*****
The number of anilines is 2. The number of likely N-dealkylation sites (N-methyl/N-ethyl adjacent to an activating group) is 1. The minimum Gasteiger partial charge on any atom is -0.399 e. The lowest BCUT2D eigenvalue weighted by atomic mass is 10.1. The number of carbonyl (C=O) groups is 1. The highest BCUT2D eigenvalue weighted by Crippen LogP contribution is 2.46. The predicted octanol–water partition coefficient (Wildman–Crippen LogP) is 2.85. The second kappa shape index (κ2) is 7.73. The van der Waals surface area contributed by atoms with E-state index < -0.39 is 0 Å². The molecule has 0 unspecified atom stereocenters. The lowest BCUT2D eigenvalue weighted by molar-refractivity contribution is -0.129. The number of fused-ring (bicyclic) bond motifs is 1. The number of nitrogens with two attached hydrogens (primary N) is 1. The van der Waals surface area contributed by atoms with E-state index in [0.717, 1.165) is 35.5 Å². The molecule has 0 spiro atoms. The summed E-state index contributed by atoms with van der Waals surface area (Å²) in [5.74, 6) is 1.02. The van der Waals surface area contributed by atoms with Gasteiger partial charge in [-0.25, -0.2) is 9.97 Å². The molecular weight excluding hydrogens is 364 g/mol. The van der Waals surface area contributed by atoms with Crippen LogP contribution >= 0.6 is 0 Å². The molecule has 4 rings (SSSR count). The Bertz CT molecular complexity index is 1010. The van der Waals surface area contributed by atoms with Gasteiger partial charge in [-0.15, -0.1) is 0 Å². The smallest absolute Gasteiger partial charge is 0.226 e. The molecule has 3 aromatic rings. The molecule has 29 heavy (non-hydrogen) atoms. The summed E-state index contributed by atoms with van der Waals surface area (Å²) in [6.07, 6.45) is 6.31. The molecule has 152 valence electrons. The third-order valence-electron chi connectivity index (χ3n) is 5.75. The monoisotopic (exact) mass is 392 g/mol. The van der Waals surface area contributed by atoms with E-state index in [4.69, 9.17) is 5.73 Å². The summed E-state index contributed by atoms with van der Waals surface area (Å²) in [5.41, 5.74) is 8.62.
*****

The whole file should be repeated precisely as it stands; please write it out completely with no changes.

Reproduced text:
The number of anilines is 2. The number of likely N-dealkylation sites (N-methyl/N-ethyl adjacent to an activating group) is 1. The minimum Gasteiger partial charge on any atom is -0.399 e. The lowest BCUT2D eigenvalue weighted by atomic mass is 10.1. The number of carbonyl (C=O) groups is 1. The highest BCUT2D eigenvalue weighted by Crippen LogP contribution is 2.46. The predicted octanol–water partition coefficient (Wildman–Crippen LogP) is 2.85. The second kappa shape index (κ2) is 7.73. The van der Waals surface area contributed by atoms with E-state index < -0.39 is 0 Å². The molecule has 0 unspecified atom stereocenters. The lowest BCUT2D eigenvalue weighted by molar-refractivity contribution is -0.129. The number of fused-ring (bicyclic) bond motifs is 1. The number of nitrogens with two attached hydrogens (primary N) is 1. The van der Waals surface area contributed by atoms with E-state index in [0.717, 1.165) is 35.5 Å². The molecule has 0 spiro atoms. The summed E-state index contributed by atoms with van der Waals surface area (Å²) in [5.74, 6) is 1.02. The van der Waals surface area contributed by atoms with Gasteiger partial charge in [-0.25, -0.2) is 9.97 Å². The molecular weight excluding hydrogens is 364 g/mol. The van der Waals surface area contributed by atoms with Crippen LogP contribution >= 0.6 is 0 Å². The molecule has 4 rings (SSSR count). The Bertz CT molecular complexity index is 1010. The van der Waals surface area contributed by atoms with Gasteiger partial charge in [-0.15, -0.1) is 0 Å². The smallest absolute Gasteiger partial charge is 0.226 e. The molecule has 3 aromatic rings. The molecule has 29 heavy (non-hydrogen) atoms. The summed E-state index contributed by atoms with van der Waals surface area (Å²) in [6.07, 6.45) is 6.31. The molecule has 152 valence electrons. The third-order valence-electron chi connectivity index (χ3n) is 5.75. The monoisotopic (exact) mass is 392 g/mol. The van der Waals surface area contributed by atoms with E-state index in [4.69, 9.17) is 5.73 Å². The summed E-state index contributed by atoms with van der Waals surface area (Å²) in [5.41, 5.74) is 8.62.